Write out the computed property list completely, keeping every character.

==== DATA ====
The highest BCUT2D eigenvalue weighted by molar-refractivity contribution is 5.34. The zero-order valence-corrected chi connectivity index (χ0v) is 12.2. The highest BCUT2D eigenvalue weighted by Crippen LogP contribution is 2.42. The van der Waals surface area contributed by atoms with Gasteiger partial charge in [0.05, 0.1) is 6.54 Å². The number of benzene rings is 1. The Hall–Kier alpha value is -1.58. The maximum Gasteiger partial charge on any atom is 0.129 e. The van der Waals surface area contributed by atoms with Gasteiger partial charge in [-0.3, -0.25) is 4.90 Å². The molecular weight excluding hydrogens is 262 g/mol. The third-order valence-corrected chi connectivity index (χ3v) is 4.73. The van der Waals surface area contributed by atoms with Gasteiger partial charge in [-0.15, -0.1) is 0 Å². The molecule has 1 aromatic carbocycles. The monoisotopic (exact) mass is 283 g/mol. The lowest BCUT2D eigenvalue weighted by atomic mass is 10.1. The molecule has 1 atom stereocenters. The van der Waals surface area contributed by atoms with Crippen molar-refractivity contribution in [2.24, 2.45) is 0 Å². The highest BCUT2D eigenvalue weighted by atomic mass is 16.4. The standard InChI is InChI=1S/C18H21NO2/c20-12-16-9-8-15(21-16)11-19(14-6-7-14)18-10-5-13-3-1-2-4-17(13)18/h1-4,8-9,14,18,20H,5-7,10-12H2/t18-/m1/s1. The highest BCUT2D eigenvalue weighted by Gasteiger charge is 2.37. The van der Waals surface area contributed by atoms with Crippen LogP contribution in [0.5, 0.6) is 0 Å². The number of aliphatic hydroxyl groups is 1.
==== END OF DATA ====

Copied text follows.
The highest BCUT2D eigenvalue weighted by molar-refractivity contribution is 5.34. The zero-order valence-corrected chi connectivity index (χ0v) is 12.2. The highest BCUT2D eigenvalue weighted by Crippen LogP contribution is 2.42. The van der Waals surface area contributed by atoms with Gasteiger partial charge in [0.05, 0.1) is 6.54 Å². The number of benzene rings is 1. The Hall–Kier alpha value is -1.58. The maximum Gasteiger partial charge on any atom is 0.129 e. The van der Waals surface area contributed by atoms with Gasteiger partial charge in [-0.3, -0.25) is 4.90 Å². The molecular weight excluding hydrogens is 262 g/mol. The third-order valence-corrected chi connectivity index (χ3v) is 4.73. The van der Waals surface area contributed by atoms with Gasteiger partial charge in [-0.15, -0.1) is 0 Å². The molecule has 1 aromatic carbocycles. The monoisotopic (exact) mass is 283 g/mol. The lowest BCUT2D eigenvalue weighted by atomic mass is 10.1. The molecule has 1 atom stereocenters. The van der Waals surface area contributed by atoms with Crippen molar-refractivity contribution in [2.24, 2.45) is 0 Å². The highest BCUT2D eigenvalue weighted by atomic mass is 16.4. The standard InChI is InChI=1S/C18H21NO2/c20-12-16-9-8-15(21-16)11-19(14-6-7-14)18-10-5-13-3-1-2-4-17(13)18/h1-4,8-9,14,18,20H,5-7,10-12H2/t18-/m1/s1. The highest BCUT2D eigenvalue weighted by Gasteiger charge is 2.37. The van der Waals surface area contributed by atoms with Crippen LogP contribution in [0.5, 0.6) is 0 Å². The number of aliphatic hydroxyl groups is 1.